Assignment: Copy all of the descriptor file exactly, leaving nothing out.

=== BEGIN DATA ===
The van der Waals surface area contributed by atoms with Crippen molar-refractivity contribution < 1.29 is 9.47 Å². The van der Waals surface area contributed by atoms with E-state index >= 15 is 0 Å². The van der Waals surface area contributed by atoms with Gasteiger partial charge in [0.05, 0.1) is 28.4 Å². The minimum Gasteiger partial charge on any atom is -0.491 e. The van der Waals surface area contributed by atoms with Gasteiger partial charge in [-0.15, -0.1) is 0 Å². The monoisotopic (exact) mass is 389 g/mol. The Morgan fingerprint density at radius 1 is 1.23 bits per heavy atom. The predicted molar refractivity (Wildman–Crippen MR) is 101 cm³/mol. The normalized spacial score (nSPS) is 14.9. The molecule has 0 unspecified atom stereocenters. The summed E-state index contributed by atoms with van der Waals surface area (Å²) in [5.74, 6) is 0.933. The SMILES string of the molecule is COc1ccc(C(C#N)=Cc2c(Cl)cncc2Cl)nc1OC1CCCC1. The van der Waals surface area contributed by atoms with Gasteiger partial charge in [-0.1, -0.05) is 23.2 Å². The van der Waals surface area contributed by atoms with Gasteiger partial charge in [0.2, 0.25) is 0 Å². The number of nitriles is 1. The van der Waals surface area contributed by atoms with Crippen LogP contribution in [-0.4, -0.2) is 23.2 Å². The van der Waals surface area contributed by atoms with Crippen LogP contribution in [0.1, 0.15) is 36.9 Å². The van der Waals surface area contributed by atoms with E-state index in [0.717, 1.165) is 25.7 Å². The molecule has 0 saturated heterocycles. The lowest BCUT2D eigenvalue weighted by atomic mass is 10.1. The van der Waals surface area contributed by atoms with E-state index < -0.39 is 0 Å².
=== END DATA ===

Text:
The van der Waals surface area contributed by atoms with Crippen molar-refractivity contribution < 1.29 is 9.47 Å². The van der Waals surface area contributed by atoms with E-state index >= 15 is 0 Å². The van der Waals surface area contributed by atoms with Gasteiger partial charge in [0.05, 0.1) is 28.4 Å². The minimum Gasteiger partial charge on any atom is -0.491 e. The van der Waals surface area contributed by atoms with Gasteiger partial charge in [-0.15, -0.1) is 0 Å². The monoisotopic (exact) mass is 389 g/mol. The Morgan fingerprint density at radius 1 is 1.23 bits per heavy atom. The predicted molar refractivity (Wildman–Crippen MR) is 101 cm³/mol. The normalized spacial score (nSPS) is 14.9. The molecule has 0 unspecified atom stereocenters. The summed E-state index contributed by atoms with van der Waals surface area (Å²) in [5.74, 6) is 0.933. The SMILES string of the molecule is COc1ccc(C(C#N)=Cc2c(Cl)cncc2Cl)nc1OC1CCCC1. The van der Waals surface area contributed by atoms with Gasteiger partial charge in [-0.1, -0.05) is 23.2 Å². The van der Waals surface area contributed by atoms with Gasteiger partial charge in [0.2, 0.25) is 0 Å². The number of nitriles is 1. The van der Waals surface area contributed by atoms with Crippen LogP contribution in [-0.4, -0.2) is 23.2 Å². The van der Waals surface area contributed by atoms with Crippen LogP contribution in [0.1, 0.15) is 36.9 Å². The van der Waals surface area contributed by atoms with E-state index in [0.717, 1.165) is 25.7 Å². The molecule has 0 saturated heterocycles. The lowest BCUT2D eigenvalue weighted by atomic mass is 10.1. The van der Waals surface area contributed by atoms with E-state index < -0.39 is 0 Å².